British Columbia

Navy confirms mysterious B.C. coastal object no bomb

Diver Sean Smyrichinsky thought an odd object he found on B.C.'s North Coast near Haida Gwaii could be a long-lost Cold War era nuclear weapon, but the navy says it's actually industrial equipment.

A diver thought he had found a bomb lost by the U.S. Air Force in 1950 off B.C.'s North Coast

The Royal Canadian Navy deployed a remotely operated vehicle to investigate the object off the North Coast of B.C. It turned out to be a large piece of industrial equipment and not part of a nuclear bomb as originally speculated. (Royal Canadian Navy)

The Royal Canadian Navy confirmed today that a mysterious object found off the coast of B.C.'s North Coast is not a bomb or a lost nuclear weapon.

The navy was deployed at the request of RCMP to investigate the area near Haida Gwaii after diver Sean Smyrichinsky found a suspicious object during a diving trip near Banks Island.

Banks Island is in the Hecate Strait, approximately 110 kilometres south of Prince Rupert. (Google Maps)

In a statement, the navy said the object is "a metal part of a larger machine assembly and appears to be a piece of industrial equipment."

Many had speculated the object was a lost Cold War nuclear weapon associated with a Convair B-36B, a U.S. Air Force bomber that crashed in northern B.C. in 1950.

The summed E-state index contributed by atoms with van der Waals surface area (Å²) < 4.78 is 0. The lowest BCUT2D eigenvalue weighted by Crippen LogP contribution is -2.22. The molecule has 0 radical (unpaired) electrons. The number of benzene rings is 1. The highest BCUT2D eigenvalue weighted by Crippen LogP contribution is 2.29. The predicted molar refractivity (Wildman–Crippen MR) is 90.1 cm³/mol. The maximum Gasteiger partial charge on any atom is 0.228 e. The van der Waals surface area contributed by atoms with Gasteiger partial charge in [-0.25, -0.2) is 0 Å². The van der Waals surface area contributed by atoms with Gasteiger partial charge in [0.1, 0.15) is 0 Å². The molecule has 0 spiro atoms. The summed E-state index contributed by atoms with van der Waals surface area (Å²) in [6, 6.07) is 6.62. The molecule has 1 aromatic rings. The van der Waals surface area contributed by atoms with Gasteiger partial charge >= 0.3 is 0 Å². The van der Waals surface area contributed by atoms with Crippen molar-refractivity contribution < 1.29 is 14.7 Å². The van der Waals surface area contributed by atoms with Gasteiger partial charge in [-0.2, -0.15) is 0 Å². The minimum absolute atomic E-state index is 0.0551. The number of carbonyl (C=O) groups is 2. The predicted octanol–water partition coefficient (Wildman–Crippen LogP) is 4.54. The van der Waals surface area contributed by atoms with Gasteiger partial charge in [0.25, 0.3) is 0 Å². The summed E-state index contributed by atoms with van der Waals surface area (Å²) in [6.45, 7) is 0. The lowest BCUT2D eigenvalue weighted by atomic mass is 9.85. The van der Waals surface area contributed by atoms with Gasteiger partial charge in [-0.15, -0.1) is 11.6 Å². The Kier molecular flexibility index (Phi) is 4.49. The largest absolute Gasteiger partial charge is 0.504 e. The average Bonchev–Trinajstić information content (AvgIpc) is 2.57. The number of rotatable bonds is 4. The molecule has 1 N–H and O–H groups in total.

Smyrichinsky accompanied navy personnel on HMCS Yellowknife to show them exactly where he had found the object.

"We dropped anchor about 1,000 feet from where I found this object, and the people were professional and kind of excited at the prospect of finding a bomb or UFO," he said.

Specialized bomb crews and a remotely operated vehicle investigated the area and sent data to the military base in Esquimalt, on Vancouver Island, to identify the object.

"They didn't allow any divers in the water and it was only done with robots. You can feel safe to swim in our oceans again. It is not a bomb," Smyrichinsky said of the discovery.

A 'super fun' adventure

Since the navy has finished its investigation, Smyrichinsky said he's had some time to reflect on what the past few weeks have been like.

"Super fun! The whole thing from beginning to end has been pretty overwhelming. Lots of attention worldwide with all of the TV and radio interviews and news things," he said. 

Smyrichinsky has even received admiring letters, including one from a Grade 11 student from Tennessee.

"He had to write a letter to somebody he admires who is not famous, and he picked me because … I didn't ask for a reward and I contacted the proper authorities."

Smyrichinsky said if he ever finds anything else during one of his dives, he'll be sure to report it.

With files from Daybreak North

To listen to the audio, click on the link labelled Not a bomb: Navy determines unidentified object off Banks Island is industrial equipment, not lost nuke